Cyrus Shahpar & Brian Potts, Managing Editors, CAL/AAEM News Service.
The CAL/AAEM Archives are available at: http://maillists.uci.edu/mailman/public/calaaem/
17. Recommendations Issued for Acute Pancreatitis
News Author: Laurie Barclay, MD. June 4, 2007 — A review in the May 15 issue of American Family Physician highlights the best practices for diagnosing and treating acute pancreatitis, defined as a reversible inflammatory process of the pancreas.
Full-text (free): http://www.aafp.org/afp/20070515/1513.html
18. Glucagon for the Relief of Esophageal Food Impaction: Does it really work?
Al-Haddad M, et al. Dig Dis Sci. 2006;51:1930-3.
We sought to evaluate our experience with glucagon used in the emergency department setting to relieve esophageal food impaction (EFI). We reviewed the records of patients with food impaction who received glucagon between January 1998 and May 2003 and recorded patient demographics, medical history, symptoms following glucagon administration, and endoscopic findings. There were 92 episodes of food impaction in 85 patients.
Thirty-three percent of the episodes resulted in resolution of symptoms following a dose of glucagon. Sixty-seven percent had symptoms of food impaction after glucagon and underwent upper endoscopy in the emergency room. Only previous solid food dysphagia was positively associated with response to glucagon. Patients who received glucagon plus a benzodiazepine were more likely to have resolution of the EFI. In our experience, glucagon appears to relieve food impaction in one third of patients treated. This result is comparable to previously published data examining glucagon and placebo. The lack of advantage over placebo questions the practice of glucagon administration for EFI.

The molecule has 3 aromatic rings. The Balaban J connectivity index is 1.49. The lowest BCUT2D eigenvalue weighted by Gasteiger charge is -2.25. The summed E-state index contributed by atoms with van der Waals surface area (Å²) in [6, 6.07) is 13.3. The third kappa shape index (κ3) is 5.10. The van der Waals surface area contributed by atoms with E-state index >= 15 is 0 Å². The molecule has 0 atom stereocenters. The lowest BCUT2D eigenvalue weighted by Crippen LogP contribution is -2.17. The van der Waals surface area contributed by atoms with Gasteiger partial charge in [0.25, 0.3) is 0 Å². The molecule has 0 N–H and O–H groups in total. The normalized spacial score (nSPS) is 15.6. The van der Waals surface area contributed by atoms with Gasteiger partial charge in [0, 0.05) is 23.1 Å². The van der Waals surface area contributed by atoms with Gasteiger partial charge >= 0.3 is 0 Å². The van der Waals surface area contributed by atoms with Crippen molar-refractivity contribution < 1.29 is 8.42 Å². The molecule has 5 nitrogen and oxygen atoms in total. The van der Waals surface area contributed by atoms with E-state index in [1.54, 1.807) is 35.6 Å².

19. Sodium Thiosulfate or Hydroxocobalamin for the Empiric Treatment of Cyanide Poisoning?
Hall AH, et al. Ann Emerg Med. 2007;49:806-813.
Cyanide poisoning must be seriously considered in victims of smoke inhalation from enclosed space fires; it is also a credible terrorism threat agent. The treatment of cyanide poisoning is empiric because laboratory confirmation can take hours or days. Empiric treatment requires a safe and effective antidote that can be rapidly administered by either out-of-hospital or emergency department personnel. Among several cyanide antidotes available, sodium thiosulfate and hydroxocobalamin have been proposed for use in these circumstances. The evidence available to assess either sodium thiosulfate or hydroxocobalamin is incomplete.
According to recent safety and efficacy studies in animals and human safety and uncontrolled efficacy studies, hydroxocobalamin seems to be an appropriate antidote for empiric treatment of smoke inhalation and other suspected cyanide poisoning victims in the out-of-hospital setting. Sodium thiosulfate can also be administered in the out-of-hospital setting. The efficacy of sodium thiosulfate is based on individual case studies, and there are contradictory conclusions about efficacy in animal models. The onset of antidotal action of sodium thiosulfate may be too slow for it to be the only cyanide antidote for emergency use. Hydroxocobalamin is being developed for potential introduction in the United States and may represent a new option for emergency personnel in cases of suspected or confirmed cyanide poisoning in the out-of-hospital setting.